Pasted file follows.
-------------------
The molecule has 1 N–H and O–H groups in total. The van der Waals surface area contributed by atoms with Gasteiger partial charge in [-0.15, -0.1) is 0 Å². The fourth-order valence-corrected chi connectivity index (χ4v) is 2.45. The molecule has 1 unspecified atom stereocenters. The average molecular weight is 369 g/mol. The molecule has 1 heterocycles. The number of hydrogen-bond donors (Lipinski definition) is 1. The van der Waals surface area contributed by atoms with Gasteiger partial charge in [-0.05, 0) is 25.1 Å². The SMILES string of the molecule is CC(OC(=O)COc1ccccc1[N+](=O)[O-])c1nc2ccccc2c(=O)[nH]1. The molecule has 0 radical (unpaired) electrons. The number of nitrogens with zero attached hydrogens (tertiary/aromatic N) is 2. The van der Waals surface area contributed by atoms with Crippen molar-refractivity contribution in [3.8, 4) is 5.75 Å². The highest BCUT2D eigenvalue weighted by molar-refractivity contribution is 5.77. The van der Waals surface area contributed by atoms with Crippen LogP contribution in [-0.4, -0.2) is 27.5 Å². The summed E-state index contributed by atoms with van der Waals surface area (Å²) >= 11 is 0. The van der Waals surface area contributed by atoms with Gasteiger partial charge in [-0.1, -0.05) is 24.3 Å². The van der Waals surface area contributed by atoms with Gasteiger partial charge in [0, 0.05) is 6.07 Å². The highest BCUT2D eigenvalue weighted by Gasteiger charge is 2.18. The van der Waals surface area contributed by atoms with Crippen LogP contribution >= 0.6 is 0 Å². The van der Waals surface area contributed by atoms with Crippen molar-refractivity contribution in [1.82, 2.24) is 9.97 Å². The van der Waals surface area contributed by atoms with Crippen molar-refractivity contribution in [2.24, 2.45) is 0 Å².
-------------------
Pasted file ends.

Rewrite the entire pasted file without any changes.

The molecule has 1 N–H and O–H groups in total. The van der Waals surface area contributed by atoms with Gasteiger partial charge in [-0.15, -0.1) is 0 Å². The fourth-order valence-corrected chi connectivity index (χ4v) is 2.45. The molecule has 1 unspecified atom stereocenters. The average molecular weight is 369 g/mol. The molecule has 1 heterocycles. The number of hydrogen-bond donors (Lipinski definition) is 1. The van der Waals surface area contributed by atoms with Gasteiger partial charge in [-0.05, 0) is 25.1 Å². The SMILES string of the molecule is CC(OC(=O)COc1ccccc1[N+](=O)[O-])c1nc2ccccc2c(=O)[nH]1. The molecule has 0 radical (unpaired) electrons. The number of nitrogens with zero attached hydrogens (tertiary/aromatic N) is 2. The van der Waals surface area contributed by atoms with Crippen molar-refractivity contribution in [3.8, 4) is 5.75 Å². The highest BCUT2D eigenvalue weighted by molar-refractivity contribution is 5.77. The van der Waals surface area contributed by atoms with Crippen LogP contribution in [-0.4, -0.2) is 27.5 Å². The summed E-state index contributed by atoms with van der Waals surface area (Å²) >= 11 is 0. The van der Waals surface area contributed by atoms with Gasteiger partial charge in [-0.1, -0.05) is 24.3 Å². The van der Waals surface area contributed by atoms with Gasteiger partial charge in [0, 0.05) is 6.07 Å². The highest BCUT2D eigenvalue weighted by Gasteiger charge is 2.18. The van der Waals surface area contributed by atoms with Crippen LogP contribution >= 0.6 is 0 Å². The van der Waals surface area contributed by atoms with Crippen molar-refractivity contribution in [1.82, 2.24) is 9.97 Å². The van der Waals surface area contributed by atoms with Crippen molar-refractivity contribution in [2.24, 2.45) is 0 Å².